This compulsory evaluation is designed to find out if your academic writing is of a sufficient standard to enable you to succeed at university and, if you need it, to provide support to improve. It is completed on-line via MyAberdeen with clear instructions to guide you through it. If you pass the evaluation at the first assessment it will not take much of your time. If you do not, you will be provided with resources to help you improve. This evaluation does not carry credits but if you do not complete it this will be recorded on your degree transcript.

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Getting Started at the University of Aberdeen (PD1002)

This course, which is prescribed for level 1 undergraduate students (and articulating students who are in their first year at the University), is studied entirely online, takes approximately 5-6 hours to complete and can be taken in one sitting, or spread across a number of weeks.

Topics include orientation overview, equality and diversity, health, safety and cyber security and how to make the most of your time at university in relation to careers and employability.

Successful completion of this course will be recorded on your Enhanced Transcript as ‘Achieved’.

View detailed information about this course
Optional Courses

Select 30 credit points from the below courses, plus 30 credit points from non-LS courses of choice.

Criminal Law (LS1020)

15 Credit Points

This course is a compulsory course on the LLB degree introducing students to Scottish Criminal Law including its sources and current law. It examines various aspects of substantive law including crimes against the person, crimes of dishonesty, crimes against property and criminal defences enabling students to understand and apply the law in these areas. The course also develops student’s written, verbal and analytical skills utilising written course work and problem solving exercises in tutorial groups.

View detailed information about this course
Contract (LS1520)

15 Credit Points

Contract is one of the central subjects of private law and is one of the main branches of the law of obligations. Contract Law covers obligations which are voluntary in nature. Every day we make contracts from buying a newspaper to buying a house. Contract Law is an area where Scots law and English law are very similar and this course will cover Scots contract law but also highlight where English law differs with the aim of giving students a working knowledge of contract in both countries.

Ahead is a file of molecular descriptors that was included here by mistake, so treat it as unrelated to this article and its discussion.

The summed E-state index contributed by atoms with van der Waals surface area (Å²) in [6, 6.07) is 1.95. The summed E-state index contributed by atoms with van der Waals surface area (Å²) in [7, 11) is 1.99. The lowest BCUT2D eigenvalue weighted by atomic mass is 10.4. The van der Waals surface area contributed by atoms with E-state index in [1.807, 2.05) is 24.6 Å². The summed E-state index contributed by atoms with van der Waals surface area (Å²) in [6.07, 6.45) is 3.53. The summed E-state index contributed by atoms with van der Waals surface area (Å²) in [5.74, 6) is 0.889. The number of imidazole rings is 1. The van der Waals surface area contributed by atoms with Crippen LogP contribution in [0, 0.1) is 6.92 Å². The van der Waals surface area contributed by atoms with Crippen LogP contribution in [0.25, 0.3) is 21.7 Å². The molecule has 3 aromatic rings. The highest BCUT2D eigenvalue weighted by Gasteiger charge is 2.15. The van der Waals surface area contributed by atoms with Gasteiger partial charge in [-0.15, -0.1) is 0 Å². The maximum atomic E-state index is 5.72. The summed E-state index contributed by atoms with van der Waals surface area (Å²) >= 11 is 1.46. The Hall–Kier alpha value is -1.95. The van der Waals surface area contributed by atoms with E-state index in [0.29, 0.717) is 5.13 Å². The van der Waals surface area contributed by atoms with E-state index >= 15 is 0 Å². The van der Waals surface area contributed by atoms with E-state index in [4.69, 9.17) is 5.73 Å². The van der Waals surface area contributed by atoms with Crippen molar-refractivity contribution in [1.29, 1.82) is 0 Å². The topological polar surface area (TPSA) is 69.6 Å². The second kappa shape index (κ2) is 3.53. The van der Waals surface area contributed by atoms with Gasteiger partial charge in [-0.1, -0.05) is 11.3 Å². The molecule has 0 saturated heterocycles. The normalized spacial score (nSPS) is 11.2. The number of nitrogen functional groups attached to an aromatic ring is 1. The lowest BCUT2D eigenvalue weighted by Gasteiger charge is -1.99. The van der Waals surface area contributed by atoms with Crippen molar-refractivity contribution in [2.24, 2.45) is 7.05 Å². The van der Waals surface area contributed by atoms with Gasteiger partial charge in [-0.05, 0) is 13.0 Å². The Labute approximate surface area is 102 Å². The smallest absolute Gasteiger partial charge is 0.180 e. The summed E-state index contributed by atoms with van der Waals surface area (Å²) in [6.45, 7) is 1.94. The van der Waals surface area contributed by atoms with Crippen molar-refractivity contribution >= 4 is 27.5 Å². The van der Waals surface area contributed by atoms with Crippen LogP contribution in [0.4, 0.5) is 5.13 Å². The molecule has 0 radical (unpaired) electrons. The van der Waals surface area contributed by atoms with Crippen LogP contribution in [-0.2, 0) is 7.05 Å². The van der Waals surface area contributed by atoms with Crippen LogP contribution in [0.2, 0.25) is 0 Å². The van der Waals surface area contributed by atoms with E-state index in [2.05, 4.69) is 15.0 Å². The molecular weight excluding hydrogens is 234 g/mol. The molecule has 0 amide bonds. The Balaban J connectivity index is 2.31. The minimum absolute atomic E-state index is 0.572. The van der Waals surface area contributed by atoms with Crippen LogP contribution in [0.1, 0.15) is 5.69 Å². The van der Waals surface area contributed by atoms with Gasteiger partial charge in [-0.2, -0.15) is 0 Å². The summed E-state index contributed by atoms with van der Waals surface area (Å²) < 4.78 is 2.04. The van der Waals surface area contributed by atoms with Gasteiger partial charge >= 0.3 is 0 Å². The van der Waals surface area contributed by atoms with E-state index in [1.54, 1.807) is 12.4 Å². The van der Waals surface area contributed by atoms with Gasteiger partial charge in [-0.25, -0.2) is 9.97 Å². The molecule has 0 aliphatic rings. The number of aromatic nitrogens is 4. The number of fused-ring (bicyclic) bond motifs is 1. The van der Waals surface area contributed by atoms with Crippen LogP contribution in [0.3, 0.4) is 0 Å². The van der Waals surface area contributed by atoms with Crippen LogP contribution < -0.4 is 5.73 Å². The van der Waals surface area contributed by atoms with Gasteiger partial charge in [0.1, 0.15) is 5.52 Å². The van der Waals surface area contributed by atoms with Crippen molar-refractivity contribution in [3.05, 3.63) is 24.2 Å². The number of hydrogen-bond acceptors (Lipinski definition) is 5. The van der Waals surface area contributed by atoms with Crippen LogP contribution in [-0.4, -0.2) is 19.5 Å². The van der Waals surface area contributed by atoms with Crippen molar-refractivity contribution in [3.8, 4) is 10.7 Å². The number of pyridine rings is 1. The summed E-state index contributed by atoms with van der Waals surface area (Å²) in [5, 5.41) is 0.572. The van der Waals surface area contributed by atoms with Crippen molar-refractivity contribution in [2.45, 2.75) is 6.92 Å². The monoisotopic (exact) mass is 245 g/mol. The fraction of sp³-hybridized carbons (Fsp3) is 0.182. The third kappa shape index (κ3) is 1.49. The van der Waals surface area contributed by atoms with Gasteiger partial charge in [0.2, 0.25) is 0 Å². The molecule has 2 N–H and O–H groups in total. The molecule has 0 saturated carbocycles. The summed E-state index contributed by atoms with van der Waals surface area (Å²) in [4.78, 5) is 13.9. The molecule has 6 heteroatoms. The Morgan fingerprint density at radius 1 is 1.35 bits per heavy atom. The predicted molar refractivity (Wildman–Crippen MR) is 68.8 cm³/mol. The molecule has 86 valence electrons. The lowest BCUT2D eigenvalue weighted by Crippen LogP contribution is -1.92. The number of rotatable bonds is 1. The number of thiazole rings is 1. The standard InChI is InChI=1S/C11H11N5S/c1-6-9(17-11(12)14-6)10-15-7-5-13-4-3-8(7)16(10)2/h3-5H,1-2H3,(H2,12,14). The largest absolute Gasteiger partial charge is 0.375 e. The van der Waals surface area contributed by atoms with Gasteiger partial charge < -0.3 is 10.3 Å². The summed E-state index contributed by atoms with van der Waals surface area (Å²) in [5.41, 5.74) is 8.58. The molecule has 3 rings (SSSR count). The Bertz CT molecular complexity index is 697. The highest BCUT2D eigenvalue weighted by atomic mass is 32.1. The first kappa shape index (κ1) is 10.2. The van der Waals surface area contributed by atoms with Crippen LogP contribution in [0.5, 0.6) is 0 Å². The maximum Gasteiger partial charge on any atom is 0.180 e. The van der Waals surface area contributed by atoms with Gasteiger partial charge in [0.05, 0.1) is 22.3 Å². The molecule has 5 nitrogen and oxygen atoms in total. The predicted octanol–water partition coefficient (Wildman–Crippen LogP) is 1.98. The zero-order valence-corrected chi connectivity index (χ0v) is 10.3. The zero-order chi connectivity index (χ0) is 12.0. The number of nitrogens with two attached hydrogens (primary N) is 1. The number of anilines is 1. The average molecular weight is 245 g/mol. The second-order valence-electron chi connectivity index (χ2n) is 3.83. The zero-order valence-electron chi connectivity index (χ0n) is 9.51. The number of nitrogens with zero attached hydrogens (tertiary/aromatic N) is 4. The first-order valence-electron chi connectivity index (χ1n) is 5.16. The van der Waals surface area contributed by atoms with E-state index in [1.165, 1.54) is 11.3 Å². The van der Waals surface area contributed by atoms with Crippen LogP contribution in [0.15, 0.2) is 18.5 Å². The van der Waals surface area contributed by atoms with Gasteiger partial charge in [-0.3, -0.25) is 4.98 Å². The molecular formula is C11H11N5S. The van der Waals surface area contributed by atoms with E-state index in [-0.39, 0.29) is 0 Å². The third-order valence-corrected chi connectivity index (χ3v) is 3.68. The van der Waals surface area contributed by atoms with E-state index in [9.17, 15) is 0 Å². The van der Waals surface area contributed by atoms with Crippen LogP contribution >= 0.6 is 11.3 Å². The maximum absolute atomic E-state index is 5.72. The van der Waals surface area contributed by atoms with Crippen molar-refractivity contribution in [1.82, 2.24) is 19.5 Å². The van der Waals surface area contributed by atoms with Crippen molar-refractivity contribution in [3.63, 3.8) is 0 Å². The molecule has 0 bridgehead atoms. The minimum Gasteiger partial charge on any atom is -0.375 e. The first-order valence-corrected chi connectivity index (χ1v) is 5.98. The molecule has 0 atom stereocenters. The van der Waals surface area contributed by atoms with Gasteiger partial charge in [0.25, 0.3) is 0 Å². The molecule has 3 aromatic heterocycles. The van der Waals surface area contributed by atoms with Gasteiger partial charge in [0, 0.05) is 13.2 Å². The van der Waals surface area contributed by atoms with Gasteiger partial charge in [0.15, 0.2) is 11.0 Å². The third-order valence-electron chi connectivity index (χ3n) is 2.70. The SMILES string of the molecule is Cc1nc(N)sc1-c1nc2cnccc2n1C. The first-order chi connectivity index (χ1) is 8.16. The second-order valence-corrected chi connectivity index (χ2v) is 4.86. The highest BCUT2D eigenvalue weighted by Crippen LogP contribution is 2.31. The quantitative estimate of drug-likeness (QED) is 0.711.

View detailed information about this course
UK Constitutional Law (LS1537)

15 Credit Points

This course is an introduction to the law about government and the state in the United Kingdom. The course primarily cover UK constitutional law. Major topics include institutions of state, parliamentary sovereignty, Britain's relationship with the European Union, the rule of law, the separation of powers, and devolution. This area of law is fast-moving, and an effort is made to address current issues.

View detailed information about this course
Case Studies on Law in Society (LS1026)

15 Credit Points

This module examines, through the use of current, high-profile case-studies, the varying role played by law in wider society. The course departs from the traditional ‘black letter’ approach to studying law and will focus primarily upon current legal problems facing society and the related ethical, economic and social arguments. It will be seen that law is not merely a static body of rules but a mechanism for facilitating and inspiring change in all aspects of our society.

View detailed information about this course
English Criminal Law (LS1527)

7.5 Credit Points

This course is a compulsory course on the LLB with English Law degree introducing students to English Criminal Law including its sources and current law. It examines various aspects of substantive law including offences against the person, offences of dishonesty, offences against property and criminal defences enabling students to understand and apply the law in these areas. The course also develops student’s written, verbal and analytical skills utilising written course work and problem solving in tutorial groups.

View detailed information about this course
Introduction to English Legal System (LS1528)

7.5 Credit Points

This 7.5 credit course builds on knowledge gained in Legal System. It covers key elements of the English legal system. This includes sources of law, key institutions and roles, criminal and civil processes. It includes topical areas of relevance such as the future of legal aid, the diversity of judges and the present and developing nature of the different branches of the legal profession. Assessment is by research exercises OR an exam at the student’s choice.